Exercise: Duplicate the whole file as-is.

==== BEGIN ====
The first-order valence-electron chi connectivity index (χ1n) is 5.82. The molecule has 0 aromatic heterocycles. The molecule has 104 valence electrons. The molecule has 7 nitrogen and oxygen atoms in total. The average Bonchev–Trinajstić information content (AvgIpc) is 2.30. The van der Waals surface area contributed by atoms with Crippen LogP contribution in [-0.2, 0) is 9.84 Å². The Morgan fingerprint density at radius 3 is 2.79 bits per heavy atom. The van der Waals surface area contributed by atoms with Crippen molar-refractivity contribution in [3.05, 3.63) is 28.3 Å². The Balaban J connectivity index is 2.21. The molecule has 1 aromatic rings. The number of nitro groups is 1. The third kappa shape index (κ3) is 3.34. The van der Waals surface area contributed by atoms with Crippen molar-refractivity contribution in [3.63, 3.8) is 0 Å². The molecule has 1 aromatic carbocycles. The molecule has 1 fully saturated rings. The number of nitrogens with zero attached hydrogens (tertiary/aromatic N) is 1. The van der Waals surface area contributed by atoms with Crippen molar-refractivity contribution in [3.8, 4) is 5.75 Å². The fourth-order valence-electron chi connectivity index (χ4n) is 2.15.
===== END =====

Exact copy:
The first-order valence-electron chi connectivity index (χ1n) is 5.82. The molecule has 0 aromatic heterocycles. The molecule has 104 valence electrons. The molecule has 7 nitrogen and oxygen atoms in total. The average Bonchev–Trinajstić information content (AvgIpc) is 2.30. The van der Waals surface area contributed by atoms with Crippen LogP contribution in [-0.2, 0) is 9.84 Å². The Morgan fingerprint density at radius 3 is 2.79 bits per heavy atom. The van der Waals surface area contributed by atoms with Crippen molar-refractivity contribution in [3.05, 3.63) is 28.3 Å². The Balaban J connectivity index is 2.21. The molecule has 1 aromatic rings. The number of nitro groups is 1. The third kappa shape index (κ3) is 3.34. The van der Waals surface area contributed by atoms with Crippen molar-refractivity contribution in [3.63, 3.8) is 0 Å². The molecule has 1 aromatic carbocycles. The molecule has 1 fully saturated rings. The number of nitrogens with zero attached hydrogens (tertiary/aromatic N) is 1. The van der Waals surface area contributed by atoms with Crippen molar-refractivity contribution in [3.8, 4) is 5.75 Å². The fourth-order valence-electron chi connectivity index (χ4n) is 2.15.